Using your body today, do something intentionally to honor God. Note: This doesn’t have to be something done directly for God, like praying. It could be acting in love toward someone with an awareness that you are offering yourself to God.
Gracious God, first of all, thank you for your mercies; thank you for your amazing grace that brings us into right relationship with you through Christ. Help me to live in response to your mercy and grace each day.
As I do, may I present my body to you as a living sacrifice. Help me, Lord, to understand that I am to glorify you in all that I do. Whether I’m at work or at play, at home or at church, in the grocery store or in the soup kitchen, may I give my whole self to you. By your grace, may I love you with all of my heart, all of my soul, all of my mind, and all of my strength. Amen.
Find all Life for Leaders devotions here. Explore what the Bible has to say about work at the unique website of our partners, the Theology of Work Project. Commentary on today’s Life for Leaders theme can be found here: Be Transformed by the Renewing of Your Minds (Romans 12:1–3)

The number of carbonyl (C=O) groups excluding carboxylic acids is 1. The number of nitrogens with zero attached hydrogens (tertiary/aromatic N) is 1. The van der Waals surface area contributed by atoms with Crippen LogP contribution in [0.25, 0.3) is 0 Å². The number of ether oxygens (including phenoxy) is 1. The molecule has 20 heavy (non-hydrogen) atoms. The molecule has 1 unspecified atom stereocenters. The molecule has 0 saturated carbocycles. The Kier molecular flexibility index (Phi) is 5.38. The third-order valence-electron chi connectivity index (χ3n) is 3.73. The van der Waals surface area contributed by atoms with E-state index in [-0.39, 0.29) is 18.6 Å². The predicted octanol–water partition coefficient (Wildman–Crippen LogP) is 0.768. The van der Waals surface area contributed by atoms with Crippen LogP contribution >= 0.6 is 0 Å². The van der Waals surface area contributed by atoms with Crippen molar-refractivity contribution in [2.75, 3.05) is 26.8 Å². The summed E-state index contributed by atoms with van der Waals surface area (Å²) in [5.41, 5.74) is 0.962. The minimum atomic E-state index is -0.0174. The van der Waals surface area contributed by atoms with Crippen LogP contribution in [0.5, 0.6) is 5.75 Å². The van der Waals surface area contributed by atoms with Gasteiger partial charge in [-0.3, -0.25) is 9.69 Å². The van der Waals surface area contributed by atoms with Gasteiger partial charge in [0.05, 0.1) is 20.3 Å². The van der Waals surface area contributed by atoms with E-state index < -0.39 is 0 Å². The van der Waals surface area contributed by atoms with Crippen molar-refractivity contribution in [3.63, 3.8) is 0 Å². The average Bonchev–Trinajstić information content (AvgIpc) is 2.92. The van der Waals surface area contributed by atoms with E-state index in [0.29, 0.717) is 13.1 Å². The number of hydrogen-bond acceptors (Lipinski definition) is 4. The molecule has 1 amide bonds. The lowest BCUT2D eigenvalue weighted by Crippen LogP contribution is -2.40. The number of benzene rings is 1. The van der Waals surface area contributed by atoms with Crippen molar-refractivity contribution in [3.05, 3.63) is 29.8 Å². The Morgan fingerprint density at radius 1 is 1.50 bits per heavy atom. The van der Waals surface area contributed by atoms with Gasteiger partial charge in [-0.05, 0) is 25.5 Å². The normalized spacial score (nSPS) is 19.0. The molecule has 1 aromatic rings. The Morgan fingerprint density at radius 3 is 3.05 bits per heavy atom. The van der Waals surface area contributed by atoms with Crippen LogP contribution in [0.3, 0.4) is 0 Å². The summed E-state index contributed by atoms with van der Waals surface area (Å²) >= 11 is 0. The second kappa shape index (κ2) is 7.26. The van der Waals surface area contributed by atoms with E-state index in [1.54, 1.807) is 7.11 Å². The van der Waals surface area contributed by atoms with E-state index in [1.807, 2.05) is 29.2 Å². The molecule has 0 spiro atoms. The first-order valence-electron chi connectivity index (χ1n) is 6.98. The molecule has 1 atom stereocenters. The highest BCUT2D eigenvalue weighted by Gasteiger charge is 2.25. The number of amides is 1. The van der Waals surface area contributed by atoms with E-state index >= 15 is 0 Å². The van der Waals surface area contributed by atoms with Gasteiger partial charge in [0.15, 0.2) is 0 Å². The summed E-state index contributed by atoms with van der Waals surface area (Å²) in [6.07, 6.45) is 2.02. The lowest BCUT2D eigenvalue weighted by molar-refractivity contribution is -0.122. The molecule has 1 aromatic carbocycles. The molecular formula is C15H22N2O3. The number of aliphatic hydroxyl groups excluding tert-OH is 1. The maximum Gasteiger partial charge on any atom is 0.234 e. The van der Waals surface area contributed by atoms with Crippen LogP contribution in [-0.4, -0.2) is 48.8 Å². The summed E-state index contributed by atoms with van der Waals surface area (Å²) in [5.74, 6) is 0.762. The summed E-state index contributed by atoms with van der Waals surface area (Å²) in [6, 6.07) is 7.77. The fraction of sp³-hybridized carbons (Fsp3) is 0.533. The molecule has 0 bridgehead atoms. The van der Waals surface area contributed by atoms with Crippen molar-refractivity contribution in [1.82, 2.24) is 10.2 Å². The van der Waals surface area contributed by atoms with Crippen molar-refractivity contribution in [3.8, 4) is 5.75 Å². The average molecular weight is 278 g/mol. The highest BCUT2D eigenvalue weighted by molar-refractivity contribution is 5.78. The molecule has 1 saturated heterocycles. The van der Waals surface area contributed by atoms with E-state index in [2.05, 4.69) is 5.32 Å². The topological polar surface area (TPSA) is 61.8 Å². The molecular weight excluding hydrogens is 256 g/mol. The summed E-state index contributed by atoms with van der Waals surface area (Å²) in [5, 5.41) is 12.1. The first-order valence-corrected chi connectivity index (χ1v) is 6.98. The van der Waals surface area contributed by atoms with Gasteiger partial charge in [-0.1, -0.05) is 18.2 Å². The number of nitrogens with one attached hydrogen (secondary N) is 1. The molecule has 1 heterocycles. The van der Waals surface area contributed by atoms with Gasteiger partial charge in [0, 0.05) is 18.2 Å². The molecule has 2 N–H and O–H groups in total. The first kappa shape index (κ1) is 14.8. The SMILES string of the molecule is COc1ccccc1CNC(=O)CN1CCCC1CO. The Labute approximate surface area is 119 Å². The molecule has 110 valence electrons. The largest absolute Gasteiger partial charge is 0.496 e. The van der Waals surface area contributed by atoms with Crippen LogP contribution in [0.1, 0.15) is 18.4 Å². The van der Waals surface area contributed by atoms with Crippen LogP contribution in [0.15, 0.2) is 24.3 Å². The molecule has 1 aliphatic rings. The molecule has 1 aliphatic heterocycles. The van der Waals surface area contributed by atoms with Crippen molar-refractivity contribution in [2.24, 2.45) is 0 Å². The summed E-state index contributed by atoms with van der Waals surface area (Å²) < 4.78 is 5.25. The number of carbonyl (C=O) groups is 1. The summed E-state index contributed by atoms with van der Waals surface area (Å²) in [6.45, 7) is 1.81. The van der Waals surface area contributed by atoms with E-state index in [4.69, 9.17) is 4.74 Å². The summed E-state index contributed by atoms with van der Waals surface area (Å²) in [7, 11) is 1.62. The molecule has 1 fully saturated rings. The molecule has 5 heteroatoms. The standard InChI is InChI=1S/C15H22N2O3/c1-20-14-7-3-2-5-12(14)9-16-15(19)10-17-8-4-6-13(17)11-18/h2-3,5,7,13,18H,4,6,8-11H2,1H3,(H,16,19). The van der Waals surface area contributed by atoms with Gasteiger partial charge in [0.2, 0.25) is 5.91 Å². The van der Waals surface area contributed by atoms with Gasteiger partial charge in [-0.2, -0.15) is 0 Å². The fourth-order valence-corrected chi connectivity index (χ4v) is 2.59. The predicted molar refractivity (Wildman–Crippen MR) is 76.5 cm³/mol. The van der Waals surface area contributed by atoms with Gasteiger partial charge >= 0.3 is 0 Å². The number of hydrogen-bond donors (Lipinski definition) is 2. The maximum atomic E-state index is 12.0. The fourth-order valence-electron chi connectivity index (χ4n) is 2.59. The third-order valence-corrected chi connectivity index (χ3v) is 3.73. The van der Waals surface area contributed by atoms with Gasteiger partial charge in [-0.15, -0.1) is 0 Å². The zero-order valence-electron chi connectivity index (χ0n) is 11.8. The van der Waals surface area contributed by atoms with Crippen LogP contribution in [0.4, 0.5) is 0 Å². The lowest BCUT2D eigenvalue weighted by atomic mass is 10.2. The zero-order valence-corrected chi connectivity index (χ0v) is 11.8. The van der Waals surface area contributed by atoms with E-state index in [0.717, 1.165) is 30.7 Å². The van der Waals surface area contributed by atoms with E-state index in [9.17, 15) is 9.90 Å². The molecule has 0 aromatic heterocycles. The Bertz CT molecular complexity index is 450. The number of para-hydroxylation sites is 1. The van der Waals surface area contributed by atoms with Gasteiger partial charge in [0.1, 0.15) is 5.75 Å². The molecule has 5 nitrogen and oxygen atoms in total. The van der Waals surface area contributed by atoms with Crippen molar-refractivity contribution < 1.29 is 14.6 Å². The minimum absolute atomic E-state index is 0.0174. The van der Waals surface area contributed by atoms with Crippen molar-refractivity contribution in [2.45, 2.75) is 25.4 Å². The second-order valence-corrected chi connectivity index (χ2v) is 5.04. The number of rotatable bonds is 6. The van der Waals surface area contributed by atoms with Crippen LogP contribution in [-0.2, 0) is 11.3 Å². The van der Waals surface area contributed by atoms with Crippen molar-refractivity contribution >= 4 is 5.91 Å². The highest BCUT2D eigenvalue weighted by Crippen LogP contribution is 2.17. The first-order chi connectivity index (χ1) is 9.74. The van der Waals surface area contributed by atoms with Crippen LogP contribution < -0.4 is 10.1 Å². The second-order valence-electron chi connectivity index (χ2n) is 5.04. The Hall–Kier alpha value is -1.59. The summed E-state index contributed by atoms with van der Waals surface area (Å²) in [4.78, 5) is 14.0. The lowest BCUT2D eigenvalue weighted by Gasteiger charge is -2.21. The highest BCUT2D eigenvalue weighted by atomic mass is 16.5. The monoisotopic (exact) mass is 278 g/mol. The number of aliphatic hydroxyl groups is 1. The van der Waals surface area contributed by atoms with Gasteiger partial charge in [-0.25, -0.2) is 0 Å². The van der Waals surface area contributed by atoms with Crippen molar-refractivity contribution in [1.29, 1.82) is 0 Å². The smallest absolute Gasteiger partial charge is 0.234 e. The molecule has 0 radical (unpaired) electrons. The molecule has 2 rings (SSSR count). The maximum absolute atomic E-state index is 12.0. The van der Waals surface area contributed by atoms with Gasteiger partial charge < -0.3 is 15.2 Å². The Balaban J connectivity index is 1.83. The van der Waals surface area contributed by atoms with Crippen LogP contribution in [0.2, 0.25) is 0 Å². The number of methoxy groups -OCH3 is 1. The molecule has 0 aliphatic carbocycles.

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Dr. Mark D. Roberts is a Senior Strategist for Fuller’s Max De Pree Center for Leadership, where he focuses on the spiritual development and thriving of leaders. He is the principal writer of the daily devotional, Life for Leaders, and the founder of the De Pree Center’s Flourishing in the Third Third of Life Initiative. Previously, Mark was the Executive Director of the De Pree Center, the lead pastor of a church in Southern California, and the Senior Director of Laity Lodge in Texas. He has written eight books, dozens of articles, and over 2,500 devotions that help people discover the difference God makes in their daily life and leadership. With a Ph.D. in New Testament from Harvard, Mark teaches at Fuller Seminary, most recently in his D.Min. cohort on “Faith, Work, Economics, and Vocation.” Mark is married to Linda, a marriage and family counselor, spiritual director, and executive coach. Their two grown children are educators on the high school and college level.